Vitamin D deficiency is significantly associated with lumbar disc degeneration (LDD) and low back pain (LBP) among postmenopausal women, according to new research from Menopause. The study also found that women who had an insufficiency/deficiency or severe deficiency were less likely to take vitamin D supplements and more likely to experience severe pain.
The retrospective observational study included data from 232 postmenopausal women (mean age 65.6 years ± 10.0 years) between July 2017 and December 2018. Each participant had been diagnosed with LDD or spinal instability based on magnetic resonance imaging (MRI) and clinical symptoms.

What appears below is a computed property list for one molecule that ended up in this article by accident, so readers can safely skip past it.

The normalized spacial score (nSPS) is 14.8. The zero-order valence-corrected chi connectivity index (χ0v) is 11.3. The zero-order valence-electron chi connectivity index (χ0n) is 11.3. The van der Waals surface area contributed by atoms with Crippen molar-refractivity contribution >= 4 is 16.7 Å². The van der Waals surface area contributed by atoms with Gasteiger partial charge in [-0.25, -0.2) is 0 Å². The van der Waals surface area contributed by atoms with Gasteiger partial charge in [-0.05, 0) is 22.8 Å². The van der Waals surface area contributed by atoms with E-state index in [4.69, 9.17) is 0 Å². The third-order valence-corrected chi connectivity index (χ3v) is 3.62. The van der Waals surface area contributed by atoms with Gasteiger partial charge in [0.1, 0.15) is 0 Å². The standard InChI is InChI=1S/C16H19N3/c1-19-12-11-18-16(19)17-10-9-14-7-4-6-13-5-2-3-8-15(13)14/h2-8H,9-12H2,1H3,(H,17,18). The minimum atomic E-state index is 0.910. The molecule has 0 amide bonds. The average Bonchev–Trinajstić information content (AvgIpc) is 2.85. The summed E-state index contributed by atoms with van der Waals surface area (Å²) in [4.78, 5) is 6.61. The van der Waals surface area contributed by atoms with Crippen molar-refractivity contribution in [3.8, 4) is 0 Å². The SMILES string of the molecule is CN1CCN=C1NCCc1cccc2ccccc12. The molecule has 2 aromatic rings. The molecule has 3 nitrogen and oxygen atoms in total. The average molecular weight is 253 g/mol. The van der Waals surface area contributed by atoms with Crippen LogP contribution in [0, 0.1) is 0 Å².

Blood samples were collected to measure serum concentrations of 25(OH)D, ß type I collagen carboxyl terminal peptide (ß-CTX) and the N-terminal fragment of osteocalcin (N-MID). Participants were assigned to one of three groups based on their 25(OH)D concentrations: severe deficiency (< 10 ng/mL), deficiency/insufficiency (10-30 ng/mL) and normal (≥ 30 ng/mL). Bone mineral density was determined by dual-energy x-ray absorptiometry and participants with a T score of < -2.5 were diagnosed with osteoporosis. A T score of -2.5 to -1.0 was diagnosed as osteopenia and a T score of > -1.0 was considered normal. A visual analog scale (VAS) score was used to assess the severity of LBP and participants were assigned to three groups according to this severity: a mild pain (1-3) group, a moderate pain (4-6) group, and a severe pain (7-10) group. Disc degeneration was evaluated using the Pfirrmann grading system.